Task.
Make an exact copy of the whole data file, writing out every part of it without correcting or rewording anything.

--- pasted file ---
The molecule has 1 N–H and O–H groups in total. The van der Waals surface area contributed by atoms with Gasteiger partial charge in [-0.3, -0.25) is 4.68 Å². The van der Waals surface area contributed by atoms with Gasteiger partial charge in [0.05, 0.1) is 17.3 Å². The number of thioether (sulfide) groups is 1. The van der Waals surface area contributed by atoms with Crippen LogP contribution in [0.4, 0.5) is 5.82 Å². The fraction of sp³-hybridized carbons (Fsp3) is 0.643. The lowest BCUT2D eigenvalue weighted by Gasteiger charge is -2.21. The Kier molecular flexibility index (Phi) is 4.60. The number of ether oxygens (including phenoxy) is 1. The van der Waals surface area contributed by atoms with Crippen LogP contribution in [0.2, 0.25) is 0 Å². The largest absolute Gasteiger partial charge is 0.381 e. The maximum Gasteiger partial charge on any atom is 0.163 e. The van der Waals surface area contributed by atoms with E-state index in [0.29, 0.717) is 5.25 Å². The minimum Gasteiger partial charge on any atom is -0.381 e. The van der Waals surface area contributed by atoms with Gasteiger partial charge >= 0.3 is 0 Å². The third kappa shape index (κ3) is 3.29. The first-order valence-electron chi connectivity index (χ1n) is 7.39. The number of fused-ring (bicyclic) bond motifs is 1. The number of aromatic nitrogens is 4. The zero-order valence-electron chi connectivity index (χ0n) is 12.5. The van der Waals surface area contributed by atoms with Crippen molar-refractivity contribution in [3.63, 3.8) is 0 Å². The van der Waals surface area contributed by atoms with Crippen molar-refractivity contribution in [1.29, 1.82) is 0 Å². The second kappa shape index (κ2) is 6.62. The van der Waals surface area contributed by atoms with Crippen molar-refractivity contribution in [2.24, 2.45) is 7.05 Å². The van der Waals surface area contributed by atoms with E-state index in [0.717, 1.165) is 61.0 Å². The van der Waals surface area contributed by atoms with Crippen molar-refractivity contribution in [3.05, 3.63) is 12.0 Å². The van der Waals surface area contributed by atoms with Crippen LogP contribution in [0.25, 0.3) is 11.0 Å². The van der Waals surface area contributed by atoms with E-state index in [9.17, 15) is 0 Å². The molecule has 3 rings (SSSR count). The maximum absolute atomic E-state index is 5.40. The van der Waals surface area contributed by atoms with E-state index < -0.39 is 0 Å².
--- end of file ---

The molecule has 1 N–H and O–H groups in total. The van der Waals surface area contributed by atoms with Gasteiger partial charge in [-0.3, -0.25) is 4.68 Å². The van der Waals surface area contributed by atoms with Gasteiger partial charge in [0.05, 0.1) is 17.3 Å². The number of thioether (sulfide) groups is 1. The van der Waals surface area contributed by atoms with Crippen LogP contribution in [0.4, 0.5) is 5.82 Å². The fraction of sp³-hybridized carbons (Fsp3) is 0.643. The lowest BCUT2D eigenvalue weighted by Gasteiger charge is -2.21. The Kier molecular flexibility index (Phi) is 4.60. The number of ether oxygens (including phenoxy) is 1. The van der Waals surface area contributed by atoms with Crippen LogP contribution in [0.2, 0.25) is 0 Å². The largest absolute Gasteiger partial charge is 0.381 e. The maximum Gasteiger partial charge on any atom is 0.163 e. The van der Waals surface area contributed by atoms with E-state index in [0.29, 0.717) is 5.25 Å². The minimum Gasteiger partial charge on any atom is -0.381 e. The van der Waals surface area contributed by atoms with Gasteiger partial charge >= 0.3 is 0 Å². The third kappa shape index (κ3) is 3.29. The first-order valence-electron chi connectivity index (χ1n) is 7.39. The number of fused-ring (bicyclic) bond motifs is 1. The number of aromatic nitrogens is 4. The zero-order valence-electron chi connectivity index (χ0n) is 12.5. The van der Waals surface area contributed by atoms with Crippen molar-refractivity contribution in [3.63, 3.8) is 0 Å². The van der Waals surface area contributed by atoms with Crippen molar-refractivity contribution in [1.29, 1.82) is 0 Å². The second kappa shape index (κ2) is 6.62. The van der Waals surface area contributed by atoms with Crippen molar-refractivity contribution in [2.24, 2.45) is 7.05 Å². The van der Waals surface area contributed by atoms with E-state index in [0.717, 1.165) is 61.0 Å². The van der Waals surface area contributed by atoms with Crippen molar-refractivity contribution in [3.05, 3.63) is 12.0 Å². The van der Waals surface area contributed by atoms with Crippen LogP contribution in [0.25, 0.3) is 11.0 Å². The van der Waals surface area contributed by atoms with E-state index in [9.17, 15) is 0 Å². The molecule has 3 rings (SSSR count). The maximum absolute atomic E-state index is 5.40. The van der Waals surface area contributed by atoms with E-state index < -0.39 is 0 Å².